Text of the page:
D. Coaching and Mentoring.

(1) What is the difference between coaching and mentoring? Coaching involves application of a set of objective skills that the coach can learn and use to assist any other person. Coaching is task or goal oriented. Coaching does not rely on personal "chemistry" between the people involved, and, so long as the participants are well meaning, any person with acquired coaching skills can coach anyone else. Coaching skills are important for all supervisors. Successful application of those skills is a requirement for leaders. We can successfully assign coaches to assist another person with any task. Within the System, coaching has three basic components: (a) skill in observing and objectively assessing the performance and progress of the person being coached; (b) skill in providing meaningful feedback that is honest, direct, and candid, including constructive criticism on tough issues; and (c) skill in creating meaningful experiential opportunities (e.g., assignments, details, etc.) that provide the coached person the opportunity to learn and practice new skills. Mentoring includes coaching but is a larger and more personal relationship. Mentoring requires a "chemistry" and a special level of trust between the mentor and the mentoree. Beyond task-oriented coaching and training, mentoring often involves career-long advice on goal setting and career planning. Mentoring is not reactive or situational but is proactive and may involve assistance in a variety of personal life issues throughout the course of a career. Mentors open doors of opportunities for mentorees by advising on career decisions and opportunities and by encouraging the mentoree to contact others who can advise on specific issues.

(2) Are there any differences between mentoring in the System and mentoring in other organizations? Yes. In the private sector, mentoring can and often does include the use of a mentor's positional power or influence to create opportunities and advantages for the mentoree in the pursuit of career goals. Under the merit staffing system, such use of power and influence is both inappropriate and unlawful in Federal agencies. In the System, we expect mentors to provide career development advice and create awareness of opportunities, but they do not "pull strings" or use their personal influence to create unfair advantages for their mentorees.

(3) Is there a formal mentoring program in the System? No. Because mentoring requires voluntary participation by and a personal trust relationship between the mentor and the mentoree, we prescribe no formal mentoring program throughout the System. Prior attempts to mandate mentoring have failed because they were not voluntary and did not account for the personal "chemistry" aspects of successful mentoring. Within the System and the Service, there are and have been a number of programs referred to as "mentoring programs." In fact, these programs have included sponsorship programs for new employees at a duty station and the assignment of coaches to assist employees in training programs. There is a mentoring program within the Service's Fire Management Program, and several Regions have established "mentoring" programs. This policy strongly encourages the concept of mentoring within the System and the establishment of formal mentoring programs within the geographic and programmatic components of the System. By System definition, mentoring is a voluntary relationship, entered into through a mutual and personal agreement between two people. Hence, this policy does not encourage formal programs wherein we assign or require mentors. We should refer to programs that require or assign employees to have a counselor, other than the supervisor, as "coaching" or "sponsoring" programs. This policy encourages these relationships where they develop and thrive naturally and endorses activities associated with coaching.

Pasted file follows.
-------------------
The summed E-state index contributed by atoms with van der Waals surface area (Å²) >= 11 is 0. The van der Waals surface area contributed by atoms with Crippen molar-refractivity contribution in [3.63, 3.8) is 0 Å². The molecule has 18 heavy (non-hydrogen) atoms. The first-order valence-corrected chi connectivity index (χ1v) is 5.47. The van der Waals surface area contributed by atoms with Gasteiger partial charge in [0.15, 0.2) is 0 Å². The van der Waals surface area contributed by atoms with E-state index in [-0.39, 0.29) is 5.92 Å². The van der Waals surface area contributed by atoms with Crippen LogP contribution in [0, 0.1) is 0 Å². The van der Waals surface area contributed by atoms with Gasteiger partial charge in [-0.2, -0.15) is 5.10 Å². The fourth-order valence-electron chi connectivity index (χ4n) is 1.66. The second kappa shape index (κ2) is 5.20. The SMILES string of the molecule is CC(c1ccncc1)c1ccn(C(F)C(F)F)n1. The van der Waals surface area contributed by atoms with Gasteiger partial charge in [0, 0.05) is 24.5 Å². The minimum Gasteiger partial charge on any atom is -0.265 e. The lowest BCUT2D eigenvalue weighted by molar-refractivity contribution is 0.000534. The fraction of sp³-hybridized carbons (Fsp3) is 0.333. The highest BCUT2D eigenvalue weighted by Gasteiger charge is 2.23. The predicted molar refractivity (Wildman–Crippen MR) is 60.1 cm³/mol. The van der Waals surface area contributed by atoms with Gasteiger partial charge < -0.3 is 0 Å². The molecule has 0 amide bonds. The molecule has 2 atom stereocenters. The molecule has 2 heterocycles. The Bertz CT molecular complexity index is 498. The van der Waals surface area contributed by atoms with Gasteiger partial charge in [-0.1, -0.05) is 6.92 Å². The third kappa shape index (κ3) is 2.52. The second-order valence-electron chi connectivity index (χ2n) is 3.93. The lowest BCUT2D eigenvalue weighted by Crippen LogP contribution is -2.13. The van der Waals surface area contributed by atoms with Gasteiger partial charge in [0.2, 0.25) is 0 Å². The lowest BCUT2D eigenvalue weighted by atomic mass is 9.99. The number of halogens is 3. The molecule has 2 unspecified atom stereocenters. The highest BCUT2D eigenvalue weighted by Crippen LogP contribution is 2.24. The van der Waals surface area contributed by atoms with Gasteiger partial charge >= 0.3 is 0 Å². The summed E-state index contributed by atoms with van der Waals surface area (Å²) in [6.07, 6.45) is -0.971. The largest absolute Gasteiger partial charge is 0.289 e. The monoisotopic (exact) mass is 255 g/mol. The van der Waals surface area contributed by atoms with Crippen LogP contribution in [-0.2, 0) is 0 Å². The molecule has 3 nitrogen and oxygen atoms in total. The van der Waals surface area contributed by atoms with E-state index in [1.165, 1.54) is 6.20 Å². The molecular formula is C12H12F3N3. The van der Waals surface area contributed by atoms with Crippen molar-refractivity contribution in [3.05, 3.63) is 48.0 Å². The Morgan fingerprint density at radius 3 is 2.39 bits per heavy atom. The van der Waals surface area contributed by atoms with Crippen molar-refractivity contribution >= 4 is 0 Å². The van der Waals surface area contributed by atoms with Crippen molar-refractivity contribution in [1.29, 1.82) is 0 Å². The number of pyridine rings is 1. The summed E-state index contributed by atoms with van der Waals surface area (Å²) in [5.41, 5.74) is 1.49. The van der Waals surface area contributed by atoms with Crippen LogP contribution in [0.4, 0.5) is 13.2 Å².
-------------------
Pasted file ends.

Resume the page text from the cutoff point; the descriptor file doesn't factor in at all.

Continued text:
(4) If there is no formal program, what is the role of mentoring in the System's Leadership Development Program? We highly value mentoring within the System. We encourage employees, whether they are supervisors or nonsupervisors, who have extensive experience, knowledge, and skills to be available and open to serve as mentors, in voluntary relationships, to more junior and less experienced employees. We encourage less experienced and skilled employees to seek mentors within the organization to help them in developing skills and in establishing and achieving their career goals. The willingness and ability to mentor, coach, and otherwise develop the skills and careers of subordinates is an important part of the leadership review process. Because of the increasing recognition of the value of mentoring in the System, it will become increasingly difficult for employees to rise to senior leadership positions if they do not possess and apply mentoring and coaching skills to develop their staffs.

7.10 How does this policy relate to achievement of my career goals?